Airlines have 3 years to come up with measures that drastically cut emissions
A landmark agreement on climate change was reached at the close of the 38th Assembly of the United Nations International Civil Aviation Organisation (ICAO) in Montreal.
ICAO’s 191 member states convened in the Canadian city last week.
“Today was a great day for aviation, for the effort against climate change and for global standards and international cooperation,” Tony Tyler, director-general and chief executive of the International Air Transport Association (IATA), said after the agreement was reached. “Industry, civil society and governments have worked hard to reach this point and keep aviation at the forefront of industries managing their climate change impact.
“Now we have a strong mandate and a short three-year time frame to sort out the details. Airlines need and want a global MBM [market-based measure]. Without losing any of the momentum built up over these last two weeks, we are eager to get on with the detailed work needed to design the global scheme in time for finalisation at the 2016 assembly.”
The agreement will set in motion discussions on the detailed design elements of a global MBM, including standards for the monitoring, reporting and verification of emissions and the type of scheme to be implemented.
In June, IATA’s 240 member airlines representing some 84 per cent of global traffic overwhelmingly passed a resolution asking governments to develop a global mandatory carbon-offsetting scheme. The industry believes that this will be the most effective and efficient MBM to implement.
Tyler praised the European Commission for its important role in this. The EC earlier made persistent efforts on aviation emissions.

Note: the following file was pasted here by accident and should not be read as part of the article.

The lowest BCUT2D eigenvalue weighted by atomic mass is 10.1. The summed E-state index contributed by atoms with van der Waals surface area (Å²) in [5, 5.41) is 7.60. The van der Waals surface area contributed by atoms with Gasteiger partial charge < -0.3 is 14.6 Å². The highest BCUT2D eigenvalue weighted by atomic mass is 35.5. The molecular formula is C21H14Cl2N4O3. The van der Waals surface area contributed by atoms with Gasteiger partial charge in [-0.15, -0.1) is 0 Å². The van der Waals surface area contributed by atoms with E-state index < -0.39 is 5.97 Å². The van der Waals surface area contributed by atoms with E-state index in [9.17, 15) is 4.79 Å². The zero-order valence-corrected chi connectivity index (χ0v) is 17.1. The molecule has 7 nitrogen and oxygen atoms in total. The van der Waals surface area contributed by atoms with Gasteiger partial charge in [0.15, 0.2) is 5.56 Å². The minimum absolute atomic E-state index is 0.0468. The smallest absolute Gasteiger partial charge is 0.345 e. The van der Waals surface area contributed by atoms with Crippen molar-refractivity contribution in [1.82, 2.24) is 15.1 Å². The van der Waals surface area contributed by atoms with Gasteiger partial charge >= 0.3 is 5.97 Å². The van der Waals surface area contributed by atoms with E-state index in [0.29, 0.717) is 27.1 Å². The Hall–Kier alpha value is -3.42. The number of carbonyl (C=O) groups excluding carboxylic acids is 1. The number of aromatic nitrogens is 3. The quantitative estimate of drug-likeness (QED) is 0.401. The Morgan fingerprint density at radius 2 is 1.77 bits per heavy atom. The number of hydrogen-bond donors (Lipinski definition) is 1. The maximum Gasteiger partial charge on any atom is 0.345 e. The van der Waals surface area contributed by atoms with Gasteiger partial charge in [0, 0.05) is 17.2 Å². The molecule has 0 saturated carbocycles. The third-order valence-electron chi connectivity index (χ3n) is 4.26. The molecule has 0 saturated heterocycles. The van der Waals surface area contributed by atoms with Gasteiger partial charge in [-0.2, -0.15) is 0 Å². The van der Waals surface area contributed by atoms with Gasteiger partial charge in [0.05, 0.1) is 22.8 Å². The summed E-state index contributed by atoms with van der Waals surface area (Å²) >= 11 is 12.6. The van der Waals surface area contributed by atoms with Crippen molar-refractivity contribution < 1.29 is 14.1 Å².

IATA members agreed that technology, operations, infrastructure and economic measures made up the four-pillar strategy to address climate change.
The IATA Technology Road Map identifies technologies that could reduce fuel per aircraft by up to 30 per cent. Improved operations can save fuel and carbon-dioxide emissions by up to 6 per cent per year. Meanwhile, governments and infrastructure providers could avoid up to 12 per cent of carbon-dioxide emissions by addressing airport and airspace inefficiencies.
Thanks to technology and improvement in operations, air transport has reduced its fuel use and carbon-dioxide emissions per passenger-kilometre by well over 70 per cent compared with the 1960s. Although traffic increased by as much as 5.3 per cent year on year, total emissions for 2012 increased by only 3 per cent to 689 million tonnes of carbon dioxide, compared with 669 million tonnes in 2011.
According to IATA, air transport accounts for 2 per cent of global man-made carbon-dioxide emissions. Air transport’s contribution has not increased in the past 20 years and is not expected to increase beyond 3 per cent by 2050, the association says.
The Intergovernmental Panel on Climate Change sets the strategies that total climate-change impact (including radiative forcing from other greenhouse gases) at 3 per cent now should not increase beyond 5 per cent by 2050.
CNG2020 means that aviation’s net carbon-dioxide emissions will not rise beyond 2020 levels even as demand for air transport continues to grow. Aside from ICAO’s endorsement, this vision would become true if governments and fuel firms supported and scaled up the production of sustainable biofuels for aviation.
Governments and providers of air-navigation service need to improve air-traffic management, and live up to their commitments to deliver the Single European Sky in Europe and NextGen in the United States, IATA believes.
At IATA’s annual general meeting in June, its members adopted a resolution providing a set of principles on how governments could integrate a single global market-based measure as part of an overall package of measures to put a cap on net aviation emissions from 2020.